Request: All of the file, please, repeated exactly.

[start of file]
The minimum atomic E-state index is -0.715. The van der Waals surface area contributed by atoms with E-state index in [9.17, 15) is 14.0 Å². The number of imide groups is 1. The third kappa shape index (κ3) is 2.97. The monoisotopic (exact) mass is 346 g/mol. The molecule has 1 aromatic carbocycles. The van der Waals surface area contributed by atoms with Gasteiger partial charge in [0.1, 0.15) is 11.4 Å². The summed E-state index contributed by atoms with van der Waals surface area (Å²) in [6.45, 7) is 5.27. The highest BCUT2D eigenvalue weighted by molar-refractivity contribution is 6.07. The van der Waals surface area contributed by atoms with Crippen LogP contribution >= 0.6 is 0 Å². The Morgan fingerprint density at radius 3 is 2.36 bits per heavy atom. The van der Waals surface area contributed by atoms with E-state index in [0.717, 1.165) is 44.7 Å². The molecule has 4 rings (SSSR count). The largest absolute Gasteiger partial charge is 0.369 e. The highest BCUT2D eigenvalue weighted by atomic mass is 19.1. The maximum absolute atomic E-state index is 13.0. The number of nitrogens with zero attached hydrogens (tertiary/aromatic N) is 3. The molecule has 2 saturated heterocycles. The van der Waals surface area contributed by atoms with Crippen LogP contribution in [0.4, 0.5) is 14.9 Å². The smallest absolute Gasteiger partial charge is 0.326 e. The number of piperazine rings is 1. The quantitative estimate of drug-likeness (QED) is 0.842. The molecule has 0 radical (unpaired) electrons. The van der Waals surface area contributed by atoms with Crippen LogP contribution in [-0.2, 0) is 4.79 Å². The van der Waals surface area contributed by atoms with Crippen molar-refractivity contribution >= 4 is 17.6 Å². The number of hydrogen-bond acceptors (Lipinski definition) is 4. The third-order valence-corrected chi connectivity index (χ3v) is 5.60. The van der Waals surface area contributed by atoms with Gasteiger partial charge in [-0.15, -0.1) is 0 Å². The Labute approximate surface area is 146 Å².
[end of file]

The minimum atomic E-state index is -0.715. The van der Waals surface area contributed by atoms with E-state index in [9.17, 15) is 14.0 Å². The number of imide groups is 1. The third kappa shape index (κ3) is 2.97. The monoisotopic (exact) mass is 346 g/mol. The molecule has 1 aromatic carbocycles. The van der Waals surface area contributed by atoms with Gasteiger partial charge in [0.1, 0.15) is 11.4 Å². The summed E-state index contributed by atoms with van der Waals surface area (Å²) in [6.45, 7) is 5.27. The highest BCUT2D eigenvalue weighted by molar-refractivity contribution is 6.07. The van der Waals surface area contributed by atoms with Crippen LogP contribution >= 0.6 is 0 Å². The Morgan fingerprint density at radius 3 is 2.36 bits per heavy atom. The van der Waals surface area contributed by atoms with E-state index in [0.717, 1.165) is 44.7 Å². The molecule has 4 rings (SSSR count). The largest absolute Gasteiger partial charge is 0.369 e. The highest BCUT2D eigenvalue weighted by atomic mass is 19.1. The maximum absolute atomic E-state index is 13.0. The number of nitrogens with zero attached hydrogens (tertiary/aromatic N) is 3. The molecule has 2 saturated heterocycles. The van der Waals surface area contributed by atoms with Crippen LogP contribution in [0.4, 0.5) is 14.9 Å². The smallest absolute Gasteiger partial charge is 0.326 e. The number of piperazine rings is 1. The quantitative estimate of drug-likeness (QED) is 0.842. The molecule has 0 radical (unpaired) electrons. The van der Waals surface area contributed by atoms with Crippen LogP contribution in [-0.2, 0) is 4.79 Å². The van der Waals surface area contributed by atoms with Crippen molar-refractivity contribution >= 4 is 17.6 Å². The number of hydrogen-bond acceptors (Lipinski definition) is 4. The third-order valence-corrected chi connectivity index (χ3v) is 5.60. The van der Waals surface area contributed by atoms with Gasteiger partial charge in [-0.15, -0.1) is 0 Å². The Labute approximate surface area is 146 Å².